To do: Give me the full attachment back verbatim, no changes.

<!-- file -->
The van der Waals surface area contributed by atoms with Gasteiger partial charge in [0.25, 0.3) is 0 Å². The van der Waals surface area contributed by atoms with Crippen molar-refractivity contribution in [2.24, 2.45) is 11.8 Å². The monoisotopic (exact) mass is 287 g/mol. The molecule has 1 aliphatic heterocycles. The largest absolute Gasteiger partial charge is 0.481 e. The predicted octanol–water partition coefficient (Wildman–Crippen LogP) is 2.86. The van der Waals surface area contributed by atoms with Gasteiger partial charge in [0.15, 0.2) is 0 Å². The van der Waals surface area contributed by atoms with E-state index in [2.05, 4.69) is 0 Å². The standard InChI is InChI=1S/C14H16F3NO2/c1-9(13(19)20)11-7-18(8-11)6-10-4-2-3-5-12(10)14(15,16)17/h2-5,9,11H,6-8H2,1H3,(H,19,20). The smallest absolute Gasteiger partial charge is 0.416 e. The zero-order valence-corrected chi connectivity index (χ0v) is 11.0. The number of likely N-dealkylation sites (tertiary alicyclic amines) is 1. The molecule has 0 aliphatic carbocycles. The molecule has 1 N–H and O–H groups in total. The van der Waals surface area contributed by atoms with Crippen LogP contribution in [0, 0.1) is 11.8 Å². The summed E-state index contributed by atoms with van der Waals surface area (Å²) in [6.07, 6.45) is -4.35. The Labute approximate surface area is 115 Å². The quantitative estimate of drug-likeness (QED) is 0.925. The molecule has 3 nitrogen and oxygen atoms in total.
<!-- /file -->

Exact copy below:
The van der Waals surface area contributed by atoms with Gasteiger partial charge in [0.25, 0.3) is 0 Å². The van der Waals surface area contributed by atoms with Crippen molar-refractivity contribution in [2.24, 2.45) is 11.8 Å². The monoisotopic (exact) mass is 287 g/mol. The molecule has 1 aliphatic heterocycles. The largest absolute Gasteiger partial charge is 0.481 e. The predicted octanol–water partition coefficient (Wildman–Crippen LogP) is 2.86. The van der Waals surface area contributed by atoms with Gasteiger partial charge in [0.15, 0.2) is 0 Å². The van der Waals surface area contributed by atoms with E-state index in [2.05, 4.69) is 0 Å². The standard InChI is InChI=1S/C14H16F3NO2/c1-9(13(19)20)11-7-18(8-11)6-10-4-2-3-5-12(10)14(15,16)17/h2-5,9,11H,6-8H2,1H3,(H,19,20). The smallest absolute Gasteiger partial charge is 0.416 e. The zero-order valence-corrected chi connectivity index (χ0v) is 11.0. The number of likely N-dealkylation sites (tertiary alicyclic amines) is 1. The molecule has 0 aliphatic carbocycles. The molecule has 1 N–H and O–H groups in total. The van der Waals surface area contributed by atoms with Crippen LogP contribution in [0, 0.1) is 11.8 Å². The summed E-state index contributed by atoms with van der Waals surface area (Å²) in [6.07, 6.45) is -4.35. The Labute approximate surface area is 115 Å². The quantitative estimate of drug-likeness (QED) is 0.925. The molecule has 3 nitrogen and oxygen atoms in total.